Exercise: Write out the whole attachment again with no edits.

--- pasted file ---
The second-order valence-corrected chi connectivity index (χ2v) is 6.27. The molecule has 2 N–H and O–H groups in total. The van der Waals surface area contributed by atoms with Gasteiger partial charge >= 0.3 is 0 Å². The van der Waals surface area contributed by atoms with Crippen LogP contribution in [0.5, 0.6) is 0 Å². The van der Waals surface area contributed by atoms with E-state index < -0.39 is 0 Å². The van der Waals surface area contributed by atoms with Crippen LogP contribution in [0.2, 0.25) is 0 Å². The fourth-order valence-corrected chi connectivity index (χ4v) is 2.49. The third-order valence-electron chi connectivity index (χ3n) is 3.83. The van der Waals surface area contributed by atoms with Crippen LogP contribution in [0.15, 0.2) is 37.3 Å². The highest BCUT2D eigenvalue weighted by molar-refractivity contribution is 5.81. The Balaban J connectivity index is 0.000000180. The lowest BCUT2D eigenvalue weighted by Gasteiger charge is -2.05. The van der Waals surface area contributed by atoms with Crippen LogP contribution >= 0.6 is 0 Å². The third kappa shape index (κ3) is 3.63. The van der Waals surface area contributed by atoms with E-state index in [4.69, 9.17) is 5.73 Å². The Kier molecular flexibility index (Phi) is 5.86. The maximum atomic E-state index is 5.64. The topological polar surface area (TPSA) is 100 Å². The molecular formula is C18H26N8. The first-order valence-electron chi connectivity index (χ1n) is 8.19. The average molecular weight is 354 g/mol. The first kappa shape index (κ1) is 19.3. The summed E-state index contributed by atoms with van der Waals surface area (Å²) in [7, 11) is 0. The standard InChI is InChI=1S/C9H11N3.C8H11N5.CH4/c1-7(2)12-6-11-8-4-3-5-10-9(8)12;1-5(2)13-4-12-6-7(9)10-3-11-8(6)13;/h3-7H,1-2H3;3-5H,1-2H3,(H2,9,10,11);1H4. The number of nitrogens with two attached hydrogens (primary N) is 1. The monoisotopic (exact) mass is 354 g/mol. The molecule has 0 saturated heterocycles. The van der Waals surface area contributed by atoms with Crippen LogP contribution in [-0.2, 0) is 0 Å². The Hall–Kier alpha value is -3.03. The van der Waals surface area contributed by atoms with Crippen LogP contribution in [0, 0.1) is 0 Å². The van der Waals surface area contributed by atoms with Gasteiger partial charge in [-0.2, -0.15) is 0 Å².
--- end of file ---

The second-order valence-corrected chi connectivity index (χ2v) is 6.27. The molecule has 2 N–H and O–H groups in total. The van der Waals surface area contributed by atoms with Gasteiger partial charge >= 0.3 is 0 Å². The van der Waals surface area contributed by atoms with Crippen LogP contribution in [0.5, 0.6) is 0 Å². The van der Waals surface area contributed by atoms with E-state index < -0.39 is 0 Å². The van der Waals surface area contributed by atoms with Crippen LogP contribution in [0.2, 0.25) is 0 Å². The fourth-order valence-corrected chi connectivity index (χ4v) is 2.49. The third-order valence-electron chi connectivity index (χ3n) is 3.83. The van der Waals surface area contributed by atoms with Crippen LogP contribution in [0.15, 0.2) is 37.3 Å². The highest BCUT2D eigenvalue weighted by molar-refractivity contribution is 5.81. The Balaban J connectivity index is 0.000000180. The lowest BCUT2D eigenvalue weighted by Gasteiger charge is -2.05. The van der Waals surface area contributed by atoms with Crippen LogP contribution >= 0.6 is 0 Å². The third kappa shape index (κ3) is 3.63. The van der Waals surface area contributed by atoms with E-state index in [4.69, 9.17) is 5.73 Å². The Kier molecular flexibility index (Phi) is 5.86. The maximum atomic E-state index is 5.64. The topological polar surface area (TPSA) is 100 Å². The molecular formula is C18H26N8. The first-order valence-electron chi connectivity index (χ1n) is 8.19. The average molecular weight is 354 g/mol. The first kappa shape index (κ1) is 19.3. The summed E-state index contributed by atoms with van der Waals surface area (Å²) in [7, 11) is 0. The standard InChI is InChI=1S/C9H11N3.C8H11N5.CH4/c1-7(2)12-6-11-8-4-3-5-10-9(8)12;1-5(2)13-4-12-6-7(9)10-3-11-8(6)13;/h3-7H,1-2H3;3-5H,1-2H3,(H2,9,10,11);1H4. The number of nitrogens with two attached hydrogens (primary N) is 1. The monoisotopic (exact) mass is 354 g/mol. The molecule has 0 saturated heterocycles. The van der Waals surface area contributed by atoms with Crippen LogP contribution in [-0.2, 0) is 0 Å². The Hall–Kier alpha value is -3.03. The van der Waals surface area contributed by atoms with Crippen LogP contribution in [0, 0.1) is 0 Å². The van der Waals surface area contributed by atoms with Gasteiger partial charge in [-0.2, -0.15) is 0 Å².